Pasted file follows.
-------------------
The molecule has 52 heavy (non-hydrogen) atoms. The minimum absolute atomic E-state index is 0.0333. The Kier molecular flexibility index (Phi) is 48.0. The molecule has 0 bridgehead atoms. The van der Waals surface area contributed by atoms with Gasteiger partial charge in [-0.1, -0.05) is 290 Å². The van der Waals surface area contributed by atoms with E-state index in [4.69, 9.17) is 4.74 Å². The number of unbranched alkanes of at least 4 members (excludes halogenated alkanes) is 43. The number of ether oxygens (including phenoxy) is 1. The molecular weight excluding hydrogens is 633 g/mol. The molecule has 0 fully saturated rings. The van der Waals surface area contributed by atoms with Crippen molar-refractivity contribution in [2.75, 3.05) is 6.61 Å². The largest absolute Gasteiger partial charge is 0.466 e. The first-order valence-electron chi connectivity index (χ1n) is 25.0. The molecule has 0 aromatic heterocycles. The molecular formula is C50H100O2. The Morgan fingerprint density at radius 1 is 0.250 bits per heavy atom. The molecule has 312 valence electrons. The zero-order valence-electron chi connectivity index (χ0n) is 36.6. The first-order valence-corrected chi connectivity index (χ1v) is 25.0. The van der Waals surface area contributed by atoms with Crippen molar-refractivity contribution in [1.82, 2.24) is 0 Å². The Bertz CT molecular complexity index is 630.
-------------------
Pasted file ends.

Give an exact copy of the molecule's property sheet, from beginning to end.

The molecule has 52 heavy (non-hydrogen) atoms. The minimum absolute atomic E-state index is 0.0333. The Kier molecular flexibility index (Phi) is 48.0. The molecule has 0 bridgehead atoms. The van der Waals surface area contributed by atoms with Gasteiger partial charge in [-0.1, -0.05) is 290 Å². The van der Waals surface area contributed by atoms with E-state index in [4.69, 9.17) is 4.74 Å². The number of unbranched alkanes of at least 4 members (excludes halogenated alkanes) is 43. The number of ether oxygens (including phenoxy) is 1. The molecular weight excluding hydrogens is 633 g/mol. The molecule has 0 fully saturated rings. The van der Waals surface area contributed by atoms with Crippen molar-refractivity contribution in [2.75, 3.05) is 6.61 Å². The largest absolute Gasteiger partial charge is 0.466 e. The first-order valence-electron chi connectivity index (χ1n) is 25.0. The molecule has 0 aromatic heterocycles. The molecular formula is C50H100O2. The Morgan fingerprint density at radius 1 is 0.250 bits per heavy atom. The molecule has 312 valence electrons. The zero-order valence-electron chi connectivity index (χ0n) is 36.6. The first-order valence-corrected chi connectivity index (χ1v) is 25.0. The van der Waals surface area contributed by atoms with Crippen molar-refractivity contribution in [1.82, 2.24) is 0 Å². The Bertz CT molecular complexity index is 630.